“The Department of Agriculture estimates that half of our nation’s farmworkers are unauthorized workers.” Source: Robert Nickelsberg/Getty Image

January marks Human Trafficking Awareness Month, and January 11 is national day of human trafficking, designated to reaffirm a commitment to stop modern slavery and trafficking. While the vast majority of cases reported are related to sex exploitation, trafficking happens whenever an employer uses force, fraud or coercion to maintain control over the worker. 

It turns out, seasonal farmworkers in the U.S., mostly consisting of Latin American men, women and children, frequently face this type of exploitation. Their vulnerability in citizenship status, not speaking fluent English, and isolation often aids the forced servitude.

One particular report published by the State Department in 2015, made a point of giving special attention to the problem of agricultural labor rights all along the global supply chains of food industries. A year later, Verité, a global non-governmental organization committed to research labor issues along with the U.S. Department of State, released a report that detailed the imbalance between workers and employees in the international agricultural sector. 

One of the main take-aways of this report was the need for “labor brokers,” the middle men required in global supply chains who act as intermediaries between workers and management. These labor brokers often promise victims high salaries and excellent conditions, but charge recruitment fees and charges for passport and visa processing), which leaves the worker in debt to the agency. 

This debt-bondage is at the core of many human rights abuses that affect agricultural communities. Since victims are often also undocumented, or working with temporary H-2A work visas, which allow them to fill temporary agricultural jobs, they are at higher risk and are more vulnerable. The limited access to legal systems, dependence on the employer to maintain legal status, and necessity to send remittances to their home country amplify exploitation, according to the Verité report. These factors result in forced labor and are amplified by “the discrimination and xenophobia that migrants are increasingly facing everywhere,” according to the report. 

Issues of language, legal status and lack of access to legal systems were highlighted by a profile of a case, published in the Milwaukee Journal Sentinel, which detailed the exploitative conditions of a Borzynski Farms in Wisconsin. The farm was under federal investigation after the Department of Workforce Development (DWD) received a tip that it was “holding workers like prisoners.” This case is a recent example of public legal retaliation, but cases like this often go “unnoted or not officially investigated,” according to an assessment released by the Department of Justice.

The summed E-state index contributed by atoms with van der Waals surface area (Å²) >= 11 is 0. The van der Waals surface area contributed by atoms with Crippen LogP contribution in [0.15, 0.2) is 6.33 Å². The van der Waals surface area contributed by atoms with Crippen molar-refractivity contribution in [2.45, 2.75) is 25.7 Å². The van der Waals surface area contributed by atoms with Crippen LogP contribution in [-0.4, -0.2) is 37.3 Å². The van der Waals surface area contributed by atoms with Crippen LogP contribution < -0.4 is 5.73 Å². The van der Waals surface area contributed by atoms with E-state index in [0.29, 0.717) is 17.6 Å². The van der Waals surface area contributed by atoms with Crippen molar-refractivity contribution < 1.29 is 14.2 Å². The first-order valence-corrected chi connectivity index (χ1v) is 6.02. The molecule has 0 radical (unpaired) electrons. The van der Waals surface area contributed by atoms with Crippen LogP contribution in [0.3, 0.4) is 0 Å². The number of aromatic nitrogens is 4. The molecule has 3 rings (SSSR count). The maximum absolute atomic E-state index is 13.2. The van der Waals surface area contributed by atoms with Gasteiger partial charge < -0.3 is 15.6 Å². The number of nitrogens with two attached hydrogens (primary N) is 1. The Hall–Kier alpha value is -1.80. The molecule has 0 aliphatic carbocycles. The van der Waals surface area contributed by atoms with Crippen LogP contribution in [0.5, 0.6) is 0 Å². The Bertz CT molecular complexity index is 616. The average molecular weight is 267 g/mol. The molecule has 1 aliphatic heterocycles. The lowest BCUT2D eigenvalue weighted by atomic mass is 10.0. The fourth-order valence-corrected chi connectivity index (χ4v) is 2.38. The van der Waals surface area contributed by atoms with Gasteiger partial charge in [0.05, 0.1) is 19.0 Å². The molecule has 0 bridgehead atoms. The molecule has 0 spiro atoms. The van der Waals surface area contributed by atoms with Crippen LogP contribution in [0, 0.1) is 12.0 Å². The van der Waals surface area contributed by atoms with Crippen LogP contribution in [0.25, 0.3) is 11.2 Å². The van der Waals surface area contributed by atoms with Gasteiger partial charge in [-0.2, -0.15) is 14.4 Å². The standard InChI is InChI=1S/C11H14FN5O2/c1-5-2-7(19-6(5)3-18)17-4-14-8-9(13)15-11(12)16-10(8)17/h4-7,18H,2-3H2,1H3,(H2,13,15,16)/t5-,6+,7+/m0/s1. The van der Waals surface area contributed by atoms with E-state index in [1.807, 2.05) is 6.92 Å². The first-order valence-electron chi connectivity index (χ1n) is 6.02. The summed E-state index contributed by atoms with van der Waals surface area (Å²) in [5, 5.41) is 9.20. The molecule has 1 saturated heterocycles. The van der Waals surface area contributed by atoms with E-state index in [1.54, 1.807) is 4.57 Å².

The Department of Agriculture estimates that half of the nation’s farmworkers are unauthorized, which means that a rise in mass-deportations does not only affects the lives of hundreds of thousands of workers, and also poses a threat to the agricultural industry. In December 2019, the Farm Workforce Modernization Act passed the U.S. House with bipartisan support. The bill would streamline the H-2A agricultural visa program, cutting bureaucracy and providing a path to legal citizenship for undocumented agriculural workers. 

As the act heads to the Senate for a vote, it stands out as the first bill to address agricultural labor since 1986, but has been contested within some immigrant and farmworker advocacy groups for not providing sufficient protection to the workers, and “giving employers all the power.”  Regardless of the outcome of the vote, lack of attention of human trafficking of farm workers is detrimental to Latino communities, whose hands harvest our nation’s food. 


Luna Olavarría Gallegos (she/her/hers) is a Content Writer for Pulso. She's a storyteller working at the intersections of culture and global politics, and has been published in The Guardian, The FADER and Remezcla. Based in New York, she’s originally from a bicultural home in New Mexico. 📧: [email protected]